Now, he let this evening class go early. His car had been stored in the nearby motor vehicle buildings - and probably used for teaching - for the length of his drink and driving ban, and he was wondering how it would feel when he drove it for the first time in a year. Marci, a lot noisier then than when she’d occasionally slipped into the staff room, unheard and unseen, and put a sandwich - and even an apple - on his desk, had been involved in that, too.


It had been decided that they’d go to a local East End pub for the party. He rarely drank, often being mocked by fellow brickies on the sites he’d worked on as an apprentice years before. The class had settled in well in the three months they had been together and most wanted to go. Marci he’d known outside the classroom since she had tearfully pleaded that her essay had been worth more than the grade he had given it because she had worked so hard; perhaps he should have realised then that she had emotional problems. He mumbled about professional integrity and encouraged her to work harder. He didn’t give in. He hadn’t the year before when a student who had done a lot of research on prostitution and, accompanied by her tough-looking CID husband and pitiful lame child - a two-pronged emotional attack - had harangued him in front of other staff to give her the Distinction she thought her work was worth. But, he rarely failed any one.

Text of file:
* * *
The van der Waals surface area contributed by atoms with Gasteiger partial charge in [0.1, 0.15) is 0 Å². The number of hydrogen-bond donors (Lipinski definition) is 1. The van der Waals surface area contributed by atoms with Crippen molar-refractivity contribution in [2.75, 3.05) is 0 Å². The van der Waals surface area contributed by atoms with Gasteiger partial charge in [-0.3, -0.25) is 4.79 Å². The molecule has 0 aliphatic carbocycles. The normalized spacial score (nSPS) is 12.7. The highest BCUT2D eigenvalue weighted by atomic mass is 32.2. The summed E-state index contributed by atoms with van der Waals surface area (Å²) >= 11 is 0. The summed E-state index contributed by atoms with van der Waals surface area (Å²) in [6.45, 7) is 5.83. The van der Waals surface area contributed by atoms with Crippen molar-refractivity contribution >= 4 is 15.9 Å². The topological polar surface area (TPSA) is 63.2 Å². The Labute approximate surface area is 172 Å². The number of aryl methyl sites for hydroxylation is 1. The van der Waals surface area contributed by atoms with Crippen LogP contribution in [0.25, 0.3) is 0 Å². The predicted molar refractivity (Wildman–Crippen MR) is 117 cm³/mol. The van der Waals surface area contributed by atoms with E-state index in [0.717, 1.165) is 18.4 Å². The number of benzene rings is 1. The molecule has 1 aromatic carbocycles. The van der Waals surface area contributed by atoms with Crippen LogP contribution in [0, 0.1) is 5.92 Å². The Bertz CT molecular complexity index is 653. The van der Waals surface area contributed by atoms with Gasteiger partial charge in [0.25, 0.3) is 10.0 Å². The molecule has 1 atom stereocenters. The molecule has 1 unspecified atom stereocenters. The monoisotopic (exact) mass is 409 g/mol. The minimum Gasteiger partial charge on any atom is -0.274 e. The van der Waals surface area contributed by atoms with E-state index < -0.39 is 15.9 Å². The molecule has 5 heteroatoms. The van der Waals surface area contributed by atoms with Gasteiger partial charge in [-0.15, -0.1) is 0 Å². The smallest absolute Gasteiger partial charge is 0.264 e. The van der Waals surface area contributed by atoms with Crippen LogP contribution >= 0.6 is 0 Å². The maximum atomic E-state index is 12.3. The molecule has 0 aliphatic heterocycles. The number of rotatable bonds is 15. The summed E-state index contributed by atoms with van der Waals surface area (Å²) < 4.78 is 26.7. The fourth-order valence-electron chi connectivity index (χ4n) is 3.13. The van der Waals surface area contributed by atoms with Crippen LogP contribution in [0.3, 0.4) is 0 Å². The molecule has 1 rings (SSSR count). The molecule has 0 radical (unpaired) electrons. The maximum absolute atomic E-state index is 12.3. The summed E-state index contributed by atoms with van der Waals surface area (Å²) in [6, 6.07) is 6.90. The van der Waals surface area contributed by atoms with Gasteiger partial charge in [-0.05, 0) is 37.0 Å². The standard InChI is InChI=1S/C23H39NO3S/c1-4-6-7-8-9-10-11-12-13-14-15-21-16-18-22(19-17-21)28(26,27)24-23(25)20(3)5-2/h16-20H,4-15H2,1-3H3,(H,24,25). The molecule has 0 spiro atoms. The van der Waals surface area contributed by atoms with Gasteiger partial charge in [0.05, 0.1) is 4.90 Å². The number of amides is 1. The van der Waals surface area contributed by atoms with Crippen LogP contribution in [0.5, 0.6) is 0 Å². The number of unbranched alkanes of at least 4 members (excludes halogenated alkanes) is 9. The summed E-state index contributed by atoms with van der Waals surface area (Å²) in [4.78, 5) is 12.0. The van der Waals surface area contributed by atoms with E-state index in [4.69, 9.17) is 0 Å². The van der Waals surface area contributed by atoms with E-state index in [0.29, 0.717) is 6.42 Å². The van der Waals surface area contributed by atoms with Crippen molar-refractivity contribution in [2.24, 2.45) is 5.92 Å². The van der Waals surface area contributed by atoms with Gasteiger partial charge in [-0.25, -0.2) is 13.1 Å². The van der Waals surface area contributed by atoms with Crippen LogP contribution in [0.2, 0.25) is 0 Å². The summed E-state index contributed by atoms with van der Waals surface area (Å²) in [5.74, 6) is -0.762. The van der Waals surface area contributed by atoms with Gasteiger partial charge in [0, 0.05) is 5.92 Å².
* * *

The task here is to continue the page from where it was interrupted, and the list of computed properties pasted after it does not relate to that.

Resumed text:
The next day Marci had rung him in the staff room and asked if he wanted to go to a bar that evening with her and some friends; he’d thanked her and declined. Later that night, with tears in her voice, she’d rang and asked for his address. A little afterwards he’d seen her walking up a garden path some houses away peering short-sightedly at the number on the front door, a manoeuvre she repeated on the next one. Taking her hand he’d gently guided her to his flat.

    They drove to the pub late and on the way he’d made the mistake of mentioning the class flirt whom, apparently, he spent more time talking to in class than the others. The car stiffened; he was scared. She had this effect on him and however he analysed it, couldn’t prevent. She was out of the car before he’d stopped, towing his fear to the pub. Ignoring wondering classmates she pushed straight through to the bar and ordered a double brandy,